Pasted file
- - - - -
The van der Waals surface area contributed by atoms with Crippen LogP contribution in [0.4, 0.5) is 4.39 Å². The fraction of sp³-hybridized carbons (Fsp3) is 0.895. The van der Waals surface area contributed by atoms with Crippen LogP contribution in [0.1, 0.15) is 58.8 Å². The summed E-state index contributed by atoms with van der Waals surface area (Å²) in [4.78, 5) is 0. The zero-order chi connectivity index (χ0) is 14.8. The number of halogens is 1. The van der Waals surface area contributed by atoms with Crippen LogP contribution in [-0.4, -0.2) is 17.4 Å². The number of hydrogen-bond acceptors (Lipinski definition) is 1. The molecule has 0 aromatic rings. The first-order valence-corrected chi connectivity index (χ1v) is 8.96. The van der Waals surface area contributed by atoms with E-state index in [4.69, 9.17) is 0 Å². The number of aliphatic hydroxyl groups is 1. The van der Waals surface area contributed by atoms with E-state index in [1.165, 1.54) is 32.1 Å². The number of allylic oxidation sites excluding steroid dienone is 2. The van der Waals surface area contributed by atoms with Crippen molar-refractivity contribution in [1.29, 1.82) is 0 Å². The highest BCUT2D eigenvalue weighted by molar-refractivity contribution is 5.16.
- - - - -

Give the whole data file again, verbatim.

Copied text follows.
The van der Waals surface area contributed by atoms with Crippen LogP contribution in [0.4, 0.5) is 4.39 Å². The fraction of sp³-hybridized carbons (Fsp3) is 0.895. The van der Waals surface area contributed by atoms with Crippen LogP contribution in [0.1, 0.15) is 58.8 Å². The summed E-state index contributed by atoms with van der Waals surface area (Å²) in [4.78, 5) is 0. The zero-order chi connectivity index (χ0) is 14.8. The number of halogens is 1. The van der Waals surface area contributed by atoms with Crippen LogP contribution in [-0.4, -0.2) is 17.4 Å². The number of hydrogen-bond acceptors (Lipinski definition) is 1. The molecule has 0 aromatic rings. The first-order valence-corrected chi connectivity index (χ1v) is 8.96. The van der Waals surface area contributed by atoms with E-state index in [4.69, 9.17) is 0 Å². The number of aliphatic hydroxyl groups is 1. The van der Waals surface area contributed by atoms with E-state index in [1.165, 1.54) is 32.1 Å². The number of allylic oxidation sites excluding steroid dienone is 2. The van der Waals surface area contributed by atoms with Crippen molar-refractivity contribution in [1.29, 1.82) is 0 Å². The highest BCUT2D eigenvalue weighted by molar-refractivity contribution is 5.16.